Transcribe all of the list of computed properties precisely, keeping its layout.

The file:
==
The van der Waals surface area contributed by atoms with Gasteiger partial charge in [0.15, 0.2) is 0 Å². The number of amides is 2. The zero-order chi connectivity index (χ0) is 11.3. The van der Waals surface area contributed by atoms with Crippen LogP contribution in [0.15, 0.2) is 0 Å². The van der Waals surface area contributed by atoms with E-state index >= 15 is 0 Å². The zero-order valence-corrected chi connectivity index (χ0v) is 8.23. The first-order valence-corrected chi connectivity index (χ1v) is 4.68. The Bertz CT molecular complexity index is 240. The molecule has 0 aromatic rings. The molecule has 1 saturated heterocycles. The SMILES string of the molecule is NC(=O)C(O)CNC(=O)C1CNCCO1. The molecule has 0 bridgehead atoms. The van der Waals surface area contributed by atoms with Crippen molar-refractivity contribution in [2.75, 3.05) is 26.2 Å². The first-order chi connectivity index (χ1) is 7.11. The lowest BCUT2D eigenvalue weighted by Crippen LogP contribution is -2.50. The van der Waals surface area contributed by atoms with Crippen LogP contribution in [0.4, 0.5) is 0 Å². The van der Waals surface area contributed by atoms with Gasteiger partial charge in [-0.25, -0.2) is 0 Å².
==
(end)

The van der Waals surface area contributed by atoms with Gasteiger partial charge in [0.15, 0.2) is 0 Å². The number of amides is 2. The zero-order chi connectivity index (χ0) is 11.3. The van der Waals surface area contributed by atoms with Crippen LogP contribution in [0.15, 0.2) is 0 Å². The van der Waals surface area contributed by atoms with E-state index >= 15 is 0 Å². The zero-order valence-corrected chi connectivity index (χ0v) is 8.23. The first-order valence-corrected chi connectivity index (χ1v) is 4.68. The Bertz CT molecular complexity index is 240. The molecule has 0 aromatic rings. The molecule has 1 saturated heterocycles. The SMILES string of the molecule is NC(=O)C(O)CNC(=O)C1CNCCO1. The molecule has 0 bridgehead atoms. The van der Waals surface area contributed by atoms with Crippen molar-refractivity contribution in [2.75, 3.05) is 26.2 Å². The first-order chi connectivity index (χ1) is 7.11. The lowest BCUT2D eigenvalue weighted by Crippen LogP contribution is -2.50. The van der Waals surface area contributed by atoms with Crippen LogP contribution in [0.4, 0.5) is 0 Å². The van der Waals surface area contributed by atoms with Gasteiger partial charge in [-0.25, -0.2) is 0 Å².